The Austen Tattler: News and Gossip on the Blogosphere

“All that she wants is gossip, and she only likes me now because I supply it.”
Marianne Dashwood, Sense and Sensibility, Chapter 31

Jane Austen around the blogosphere for the week of September 14th.

The Jane Austen Centre’s September newsletter arrived in my mailed box. You can sign up for your very own free monthly copy here.

Austen-esque author Jane Odiwe has announced the publication by Sourcebooks, Inc. of her new book Mrs. Brandon’s Invitation, a sequel to Sense and Sensibility. The release date is set for September 2009, but well worth the wait since her other novel Lydia Bennet’s Story is due out next month and will tide us over for a bit. Congratulations Jane!

Its Book Blogging Appreciation Week, September 15-19 at My Friend Amy Blog with many daily giveaways. Check it out. Becoming Jane Fan Site offers a great Austen quote of this week from Pride and Prejudice. The Jane Austen for President campaign continues at Jane Austen Addict.

Another Austen sequel you say? Well, gentle readers, this one will be something very special and already highly prized by me. Janeite Deb at Jane Austen in Vermont has all the scoop on the upcoming The Independence of Mary Bennet by best selling author Colleen McCullough (of The Thornbirds fame) due out in Australia on October 1st, and in the US on December 9th. Could this be the first time a best selling author has taken on a Jane Austen sequel? I think so, and all of the Jane Austen community is all anticipation.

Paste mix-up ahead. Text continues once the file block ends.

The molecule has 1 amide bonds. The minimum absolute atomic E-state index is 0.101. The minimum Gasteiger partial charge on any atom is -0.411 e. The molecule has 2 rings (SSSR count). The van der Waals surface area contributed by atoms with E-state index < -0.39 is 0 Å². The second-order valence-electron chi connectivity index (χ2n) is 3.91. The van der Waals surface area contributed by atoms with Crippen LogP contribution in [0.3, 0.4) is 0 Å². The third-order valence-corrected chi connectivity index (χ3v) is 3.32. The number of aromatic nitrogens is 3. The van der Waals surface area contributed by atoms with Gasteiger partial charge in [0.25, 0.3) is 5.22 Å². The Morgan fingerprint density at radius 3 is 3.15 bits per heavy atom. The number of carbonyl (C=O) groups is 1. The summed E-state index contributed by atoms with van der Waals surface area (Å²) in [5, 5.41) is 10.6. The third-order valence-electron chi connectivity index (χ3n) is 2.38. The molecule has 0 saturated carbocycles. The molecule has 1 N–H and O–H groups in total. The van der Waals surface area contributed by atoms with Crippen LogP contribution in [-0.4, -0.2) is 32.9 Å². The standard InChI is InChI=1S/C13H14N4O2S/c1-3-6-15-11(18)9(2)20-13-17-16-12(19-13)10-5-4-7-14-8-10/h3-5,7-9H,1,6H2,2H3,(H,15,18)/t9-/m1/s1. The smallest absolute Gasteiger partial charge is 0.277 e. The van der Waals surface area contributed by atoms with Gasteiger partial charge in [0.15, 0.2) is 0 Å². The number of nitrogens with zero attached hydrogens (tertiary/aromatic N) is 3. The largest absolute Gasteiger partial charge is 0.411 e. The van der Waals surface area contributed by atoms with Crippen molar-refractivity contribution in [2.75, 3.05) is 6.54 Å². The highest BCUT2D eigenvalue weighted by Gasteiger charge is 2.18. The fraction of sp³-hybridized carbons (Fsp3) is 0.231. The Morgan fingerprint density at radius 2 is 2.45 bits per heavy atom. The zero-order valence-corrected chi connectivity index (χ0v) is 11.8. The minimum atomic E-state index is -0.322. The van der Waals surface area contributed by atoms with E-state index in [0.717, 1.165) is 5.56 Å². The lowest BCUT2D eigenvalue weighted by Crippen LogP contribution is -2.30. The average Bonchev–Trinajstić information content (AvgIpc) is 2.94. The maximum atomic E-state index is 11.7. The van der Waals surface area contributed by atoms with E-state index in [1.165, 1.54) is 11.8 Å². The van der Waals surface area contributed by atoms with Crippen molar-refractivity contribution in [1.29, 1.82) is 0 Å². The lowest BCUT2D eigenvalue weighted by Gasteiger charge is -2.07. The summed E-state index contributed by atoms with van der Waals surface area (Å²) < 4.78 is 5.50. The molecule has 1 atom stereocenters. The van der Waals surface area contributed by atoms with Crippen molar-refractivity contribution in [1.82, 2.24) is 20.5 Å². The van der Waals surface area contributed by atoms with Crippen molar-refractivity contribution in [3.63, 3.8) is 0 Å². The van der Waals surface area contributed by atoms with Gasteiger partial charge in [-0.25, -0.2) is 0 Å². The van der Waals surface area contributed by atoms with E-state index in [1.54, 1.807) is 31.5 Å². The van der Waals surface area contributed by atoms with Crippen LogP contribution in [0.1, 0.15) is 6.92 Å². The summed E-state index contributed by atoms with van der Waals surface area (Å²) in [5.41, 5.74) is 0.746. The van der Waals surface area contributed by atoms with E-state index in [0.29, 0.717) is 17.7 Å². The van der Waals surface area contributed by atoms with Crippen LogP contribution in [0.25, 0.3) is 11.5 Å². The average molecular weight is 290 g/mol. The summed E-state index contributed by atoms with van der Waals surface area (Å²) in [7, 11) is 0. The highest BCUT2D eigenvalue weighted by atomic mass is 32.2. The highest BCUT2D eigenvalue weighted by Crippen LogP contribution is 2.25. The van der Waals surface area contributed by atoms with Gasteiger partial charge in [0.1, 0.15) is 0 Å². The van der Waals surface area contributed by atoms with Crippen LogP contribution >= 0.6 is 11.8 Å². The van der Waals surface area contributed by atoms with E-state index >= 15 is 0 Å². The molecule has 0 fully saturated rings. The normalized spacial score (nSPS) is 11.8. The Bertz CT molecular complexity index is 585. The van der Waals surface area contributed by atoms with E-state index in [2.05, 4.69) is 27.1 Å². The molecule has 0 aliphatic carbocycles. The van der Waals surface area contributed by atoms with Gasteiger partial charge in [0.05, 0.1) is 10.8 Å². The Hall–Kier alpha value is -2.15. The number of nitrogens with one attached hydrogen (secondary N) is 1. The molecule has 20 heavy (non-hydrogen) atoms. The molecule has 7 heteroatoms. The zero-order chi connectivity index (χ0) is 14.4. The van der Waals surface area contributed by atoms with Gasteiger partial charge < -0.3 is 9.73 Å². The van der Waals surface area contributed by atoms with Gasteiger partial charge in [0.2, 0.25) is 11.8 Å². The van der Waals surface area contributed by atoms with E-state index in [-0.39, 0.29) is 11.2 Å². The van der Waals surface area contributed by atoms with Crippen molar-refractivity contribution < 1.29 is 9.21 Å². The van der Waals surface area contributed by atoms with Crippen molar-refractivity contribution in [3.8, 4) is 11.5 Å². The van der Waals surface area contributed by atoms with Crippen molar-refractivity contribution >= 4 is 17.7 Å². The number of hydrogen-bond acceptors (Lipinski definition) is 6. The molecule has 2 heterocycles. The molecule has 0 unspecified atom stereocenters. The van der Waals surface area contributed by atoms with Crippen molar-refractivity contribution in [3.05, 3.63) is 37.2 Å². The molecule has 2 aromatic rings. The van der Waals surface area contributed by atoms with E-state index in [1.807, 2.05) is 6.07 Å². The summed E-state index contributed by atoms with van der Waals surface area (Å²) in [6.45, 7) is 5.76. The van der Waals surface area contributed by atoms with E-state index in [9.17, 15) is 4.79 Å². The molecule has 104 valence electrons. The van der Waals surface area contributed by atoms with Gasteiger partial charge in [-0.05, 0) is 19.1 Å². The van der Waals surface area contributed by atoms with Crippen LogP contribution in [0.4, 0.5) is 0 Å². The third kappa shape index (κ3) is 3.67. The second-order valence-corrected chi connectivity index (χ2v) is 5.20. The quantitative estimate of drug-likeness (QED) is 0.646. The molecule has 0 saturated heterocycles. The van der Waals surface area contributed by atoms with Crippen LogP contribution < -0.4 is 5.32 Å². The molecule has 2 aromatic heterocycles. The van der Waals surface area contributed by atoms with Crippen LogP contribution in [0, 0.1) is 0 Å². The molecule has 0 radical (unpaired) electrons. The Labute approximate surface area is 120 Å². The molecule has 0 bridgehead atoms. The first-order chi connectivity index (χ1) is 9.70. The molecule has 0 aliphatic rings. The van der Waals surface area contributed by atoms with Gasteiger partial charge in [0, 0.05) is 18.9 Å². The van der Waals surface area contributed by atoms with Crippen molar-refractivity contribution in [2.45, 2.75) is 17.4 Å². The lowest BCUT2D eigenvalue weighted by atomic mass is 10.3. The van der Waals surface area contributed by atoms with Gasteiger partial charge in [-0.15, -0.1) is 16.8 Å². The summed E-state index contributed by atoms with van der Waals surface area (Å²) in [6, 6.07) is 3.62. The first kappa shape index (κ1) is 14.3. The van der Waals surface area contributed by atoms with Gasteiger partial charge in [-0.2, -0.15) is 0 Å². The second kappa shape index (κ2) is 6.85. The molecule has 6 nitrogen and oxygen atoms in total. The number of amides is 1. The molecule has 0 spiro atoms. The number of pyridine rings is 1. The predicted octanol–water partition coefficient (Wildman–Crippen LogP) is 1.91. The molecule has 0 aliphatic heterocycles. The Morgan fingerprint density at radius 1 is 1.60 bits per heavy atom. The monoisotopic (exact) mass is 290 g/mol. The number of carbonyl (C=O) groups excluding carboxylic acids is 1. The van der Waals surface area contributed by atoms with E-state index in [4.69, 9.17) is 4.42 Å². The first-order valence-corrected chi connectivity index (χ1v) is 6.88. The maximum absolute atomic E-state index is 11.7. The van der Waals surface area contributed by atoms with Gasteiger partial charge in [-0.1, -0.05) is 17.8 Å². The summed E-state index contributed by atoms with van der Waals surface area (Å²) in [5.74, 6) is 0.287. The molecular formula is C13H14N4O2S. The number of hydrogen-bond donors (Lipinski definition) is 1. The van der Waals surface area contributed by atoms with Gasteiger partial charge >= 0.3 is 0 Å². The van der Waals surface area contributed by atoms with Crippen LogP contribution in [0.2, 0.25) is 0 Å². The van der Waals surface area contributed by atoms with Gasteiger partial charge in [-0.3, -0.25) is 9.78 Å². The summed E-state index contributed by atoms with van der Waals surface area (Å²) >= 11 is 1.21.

Austen-esque book reviews for the week include New Friends and Old Fancies, Confessions of a Jane Austen Addict, The Darcys and the Bingleys, Seducing Mr. Darcy, and The Annontated Pride and Prejudice, Sandition, The Lost Memoirs of Jane Austen.

Take a journey through Jane Austen’s Letters as Janeite Deb at Jane Austen in Vermont reads and writes about our strongest primarary source on Austen’s life.

Lost in Austen continues to garner quite a bit of attention in the press and online. Episode 3 aired this week, and you can catch up on all the dish at AustenBlog. You can read reviews of Episode 2 at Jane Austen’s World, & Austenprose. This critic gives it a thumbs up, but needs to use another first line phrase to open her article, cuz we already know that it is a truth universally acknowledged, and this critic gives it a thumbs down, prefering not to have fun with Dickens and Jane.